On Monday, Tesla CEO Elon Musk filed his response to a request from the US Securities and Exchange Commission (SEC) that an American federal court hold him in contempt for violating a settlement agreement. In the filing, Musk argues that restrictions on his tweeting amount to an “unconstitutional power grab” by the SEC and that he didn’t even violate the agreement anyway.
The battle in federal court is the latest episode in a saga that kicked off last August when Musk tweeted that he was “considering taking Tesla private at $420” and that he’d secured funding. He had not secured funding, Tesla didn’t go private, but its stock price went nuts. The SEC was pissed off and tried to get Musk barred from running a public company. Musk was cavalier about it until he wasn’t and eventually settled with the regulator, agreeing to pay a $20 million (£15 million) fine, resign as chairman of Tesla’s board, and run any tweets that are material to Tesla’s business by lawyers before posting.
In February, Musk proceeded to tweet that “Tesla made 0 cars in 2011, but will make around 500k in 2019.” Realising the tweet wasn’t accurate, he followed up four hours later, clarifying that he meant Tesla’s factory would hit an annualised production rate of 500,000 cars in 2019 but only deliver around 400,000 models. Within days, the SEC claimed he should be held in contempt because he “did not seek or receive preapproval prior to publishing this tweet, which was inaccurate and disseminated to over 24 million people.”
In their response on Monday, Musk’s lawyers argued that this case is about “a celebratory string of tweets, expressing excitement about Tesla’s success since 2011 and pride for what Tesla anticipated achieving in 2019.” They said that Musk had simply “used his discretion” to determine the “tweet was not material” to the settlement agreement and that the production numbers were already public knowledge as they were included in an earnings call and an SEC filing. As proof that he’s doing his best to comply with the agreement, Musk wrote that he has cut his “average monthly Tesla related tweets nearly in half.”
In an interview with the US current affairs show 60 Minutes last December, Musk was asked how Tesla could determine which of his tweets had the potential to move the company’s stock price. “Well, I guess we might make some mistakes,” he replied. That sort of uncertainty has led Musk’s attorneys to argue that the settlement amounts to a violation of their client’s constitutional First Amendment rights. They wrote that the SEC’s interpretation of the settlement prevents Musk from speaking about the Tesla business, in general. “Musk never consented to and would not consent to such a sweeping gag order.”
The heart of the conflict is that the SEC isn’t defining what Musk can’t tweet, but it is saying that if he tweets something that could move Tesla’s stock without proper communication with investors first, he’ll face consequences if it wasn’t approved by Tesla’s lawyers. In this case, the tweets came in after-hours trading and didn’t have a noticeable effect on Tesla’s stock, but investors still aren’t happy and are suing him for tweeting “repeated misstatements.”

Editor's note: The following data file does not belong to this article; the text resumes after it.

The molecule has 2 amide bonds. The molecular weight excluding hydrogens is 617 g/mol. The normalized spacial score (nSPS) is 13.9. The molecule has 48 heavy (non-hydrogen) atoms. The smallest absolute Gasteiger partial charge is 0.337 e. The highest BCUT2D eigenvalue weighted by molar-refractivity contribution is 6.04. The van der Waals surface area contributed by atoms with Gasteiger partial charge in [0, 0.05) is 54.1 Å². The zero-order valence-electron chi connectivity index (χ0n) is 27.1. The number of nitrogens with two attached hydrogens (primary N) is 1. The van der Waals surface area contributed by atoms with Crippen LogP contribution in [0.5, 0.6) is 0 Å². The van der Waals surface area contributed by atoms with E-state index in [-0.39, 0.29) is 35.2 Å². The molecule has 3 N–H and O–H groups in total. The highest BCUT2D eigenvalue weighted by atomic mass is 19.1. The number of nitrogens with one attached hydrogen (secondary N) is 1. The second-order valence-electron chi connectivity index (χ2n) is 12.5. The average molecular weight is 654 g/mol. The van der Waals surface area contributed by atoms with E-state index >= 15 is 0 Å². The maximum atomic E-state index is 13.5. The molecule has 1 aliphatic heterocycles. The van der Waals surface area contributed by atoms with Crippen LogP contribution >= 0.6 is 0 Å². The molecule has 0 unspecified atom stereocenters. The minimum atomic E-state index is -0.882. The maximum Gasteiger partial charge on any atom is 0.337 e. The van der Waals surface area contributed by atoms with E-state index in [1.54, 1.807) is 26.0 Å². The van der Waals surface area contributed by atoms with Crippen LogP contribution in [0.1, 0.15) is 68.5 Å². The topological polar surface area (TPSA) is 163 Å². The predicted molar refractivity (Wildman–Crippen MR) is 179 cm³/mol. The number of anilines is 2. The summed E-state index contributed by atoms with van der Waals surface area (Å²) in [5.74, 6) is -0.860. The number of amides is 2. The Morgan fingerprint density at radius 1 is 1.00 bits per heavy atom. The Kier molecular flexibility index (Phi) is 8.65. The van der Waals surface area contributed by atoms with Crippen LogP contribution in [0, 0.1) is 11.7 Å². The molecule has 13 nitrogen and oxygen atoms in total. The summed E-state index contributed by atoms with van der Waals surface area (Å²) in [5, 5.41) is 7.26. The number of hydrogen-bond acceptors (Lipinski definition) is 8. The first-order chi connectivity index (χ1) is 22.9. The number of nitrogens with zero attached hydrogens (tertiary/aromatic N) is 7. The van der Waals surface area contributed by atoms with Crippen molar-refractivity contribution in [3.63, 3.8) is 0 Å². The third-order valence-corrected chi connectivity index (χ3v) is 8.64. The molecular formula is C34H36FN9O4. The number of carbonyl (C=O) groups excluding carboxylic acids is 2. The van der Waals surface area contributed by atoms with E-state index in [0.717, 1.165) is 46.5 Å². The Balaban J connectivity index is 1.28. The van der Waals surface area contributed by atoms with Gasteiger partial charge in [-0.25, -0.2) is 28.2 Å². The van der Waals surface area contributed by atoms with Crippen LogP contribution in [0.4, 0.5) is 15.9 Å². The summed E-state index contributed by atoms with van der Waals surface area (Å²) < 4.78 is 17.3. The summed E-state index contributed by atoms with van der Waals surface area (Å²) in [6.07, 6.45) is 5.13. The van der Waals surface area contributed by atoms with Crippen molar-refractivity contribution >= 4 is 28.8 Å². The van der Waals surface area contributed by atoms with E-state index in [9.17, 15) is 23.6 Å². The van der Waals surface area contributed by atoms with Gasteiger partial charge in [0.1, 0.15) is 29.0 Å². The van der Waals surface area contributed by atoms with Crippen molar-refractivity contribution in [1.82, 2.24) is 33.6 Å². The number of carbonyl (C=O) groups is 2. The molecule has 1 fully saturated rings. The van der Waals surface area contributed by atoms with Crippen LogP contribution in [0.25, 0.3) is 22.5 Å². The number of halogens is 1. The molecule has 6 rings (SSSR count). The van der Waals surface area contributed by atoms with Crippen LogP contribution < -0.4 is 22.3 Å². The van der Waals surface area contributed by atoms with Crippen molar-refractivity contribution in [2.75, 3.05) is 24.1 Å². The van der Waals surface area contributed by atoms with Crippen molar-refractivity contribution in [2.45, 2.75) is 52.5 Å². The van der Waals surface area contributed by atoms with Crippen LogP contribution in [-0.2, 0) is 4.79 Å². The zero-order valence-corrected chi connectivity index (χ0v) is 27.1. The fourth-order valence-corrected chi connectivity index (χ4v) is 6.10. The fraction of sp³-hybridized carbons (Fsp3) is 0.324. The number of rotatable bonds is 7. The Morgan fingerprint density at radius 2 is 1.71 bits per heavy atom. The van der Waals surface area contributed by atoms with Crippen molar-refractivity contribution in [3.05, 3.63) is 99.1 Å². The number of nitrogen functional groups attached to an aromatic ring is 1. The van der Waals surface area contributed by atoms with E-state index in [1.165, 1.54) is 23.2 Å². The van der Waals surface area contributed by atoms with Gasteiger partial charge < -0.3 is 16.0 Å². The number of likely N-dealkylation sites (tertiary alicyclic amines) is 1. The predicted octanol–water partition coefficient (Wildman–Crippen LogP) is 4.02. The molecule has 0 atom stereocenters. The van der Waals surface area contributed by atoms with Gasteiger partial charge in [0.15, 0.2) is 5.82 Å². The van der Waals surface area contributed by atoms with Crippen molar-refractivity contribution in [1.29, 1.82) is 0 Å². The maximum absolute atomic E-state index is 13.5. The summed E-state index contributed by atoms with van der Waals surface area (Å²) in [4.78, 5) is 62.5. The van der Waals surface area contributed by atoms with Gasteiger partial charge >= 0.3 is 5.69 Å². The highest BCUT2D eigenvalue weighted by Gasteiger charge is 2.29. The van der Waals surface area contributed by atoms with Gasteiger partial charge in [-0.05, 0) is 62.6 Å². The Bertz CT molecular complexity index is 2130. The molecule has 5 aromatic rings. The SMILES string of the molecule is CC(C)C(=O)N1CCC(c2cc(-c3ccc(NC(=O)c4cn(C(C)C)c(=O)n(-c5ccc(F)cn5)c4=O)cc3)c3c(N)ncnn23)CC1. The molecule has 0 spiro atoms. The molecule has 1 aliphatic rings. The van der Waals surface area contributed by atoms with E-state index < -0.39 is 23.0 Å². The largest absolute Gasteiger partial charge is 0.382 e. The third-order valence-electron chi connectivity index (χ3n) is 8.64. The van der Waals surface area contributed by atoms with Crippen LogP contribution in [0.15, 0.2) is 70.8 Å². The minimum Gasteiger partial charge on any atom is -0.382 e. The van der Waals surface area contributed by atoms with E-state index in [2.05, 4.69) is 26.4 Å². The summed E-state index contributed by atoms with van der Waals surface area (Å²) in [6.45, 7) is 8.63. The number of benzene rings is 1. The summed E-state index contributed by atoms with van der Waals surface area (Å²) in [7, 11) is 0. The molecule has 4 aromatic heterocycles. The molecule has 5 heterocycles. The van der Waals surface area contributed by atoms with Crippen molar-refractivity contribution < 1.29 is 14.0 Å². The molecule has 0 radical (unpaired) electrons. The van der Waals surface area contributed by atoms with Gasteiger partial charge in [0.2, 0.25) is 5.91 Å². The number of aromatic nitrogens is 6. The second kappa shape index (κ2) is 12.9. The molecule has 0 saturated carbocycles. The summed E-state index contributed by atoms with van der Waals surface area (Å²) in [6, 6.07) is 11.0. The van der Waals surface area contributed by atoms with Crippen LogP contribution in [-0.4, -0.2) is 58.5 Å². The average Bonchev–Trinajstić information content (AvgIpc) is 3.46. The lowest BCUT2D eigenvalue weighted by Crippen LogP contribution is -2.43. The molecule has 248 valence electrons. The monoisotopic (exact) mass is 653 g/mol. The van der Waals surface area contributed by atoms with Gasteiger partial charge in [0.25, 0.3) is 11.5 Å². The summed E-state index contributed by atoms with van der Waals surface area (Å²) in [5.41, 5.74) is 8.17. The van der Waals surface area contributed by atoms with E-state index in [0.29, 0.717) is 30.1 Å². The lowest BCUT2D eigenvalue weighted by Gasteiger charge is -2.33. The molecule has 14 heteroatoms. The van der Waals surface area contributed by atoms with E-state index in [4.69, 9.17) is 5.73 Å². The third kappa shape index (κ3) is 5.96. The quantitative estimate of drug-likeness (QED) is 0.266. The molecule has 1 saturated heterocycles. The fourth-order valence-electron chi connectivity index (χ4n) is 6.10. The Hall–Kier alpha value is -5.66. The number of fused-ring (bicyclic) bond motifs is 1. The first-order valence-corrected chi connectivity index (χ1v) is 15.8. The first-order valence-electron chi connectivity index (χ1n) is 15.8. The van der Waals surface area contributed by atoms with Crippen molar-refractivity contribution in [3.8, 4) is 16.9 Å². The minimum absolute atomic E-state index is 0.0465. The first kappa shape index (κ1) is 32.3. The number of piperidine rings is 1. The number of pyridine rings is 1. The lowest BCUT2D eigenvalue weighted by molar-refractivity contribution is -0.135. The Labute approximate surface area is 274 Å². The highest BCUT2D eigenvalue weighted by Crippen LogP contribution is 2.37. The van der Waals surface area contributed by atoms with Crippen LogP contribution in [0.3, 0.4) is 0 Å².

Ever since he reluctantly agreed to settle with the SEC, Musk has shown contempt for the agency. He told 60 Minutes that he has no respect for the regulator and later claimed that his 420 tweet was worth getting fined $20 million. In its motion for contempt, the SEC cites the 60 Minutes interview as an example of Musk not being diligent in his effort to comply with the settlement. In their response on Monday, Musk’s lawyers claimed that the contempt charge “smacks of retaliation and censorship.”
What sort of consequences would Musk face for his stubborn insistence on his right to tweet whatever the hell he wants? According to the Washington Post, the SEC could impose more fines or greater restrictions on his social media activity. Peter Haveles, a trial lawyer with the law firm Pepper Hamilton, told Wired that if the SEC’s motion for contempt is granted, “there is a good likelihood that the District Court will fine Mr. Musk and that it will put him on a short leash, with a strong warning that further violations could result in Mr. Musk being banned for some period of time as an officer or director of a public company.”
While it’s infuriating to watch a man who is in charge of two major companies risk everything because he’s addicted to posting, it’s also kind of encouraging in a weird way. Most of us don’t have billions of dollars and the freedom to do virtually anything we want. Elon Musk does, and what he wants to do is tweet. Anyone can tweet. So the next time you fire off a post that makes you proud, think to yourself: “What I’m currently experiencing is possibly the most joyful feeling that Elon Musk can imagine.” Money can’t buy happiness, but that tiny dopamine rush from a retweet is everything. [SDNY via Washington Post]
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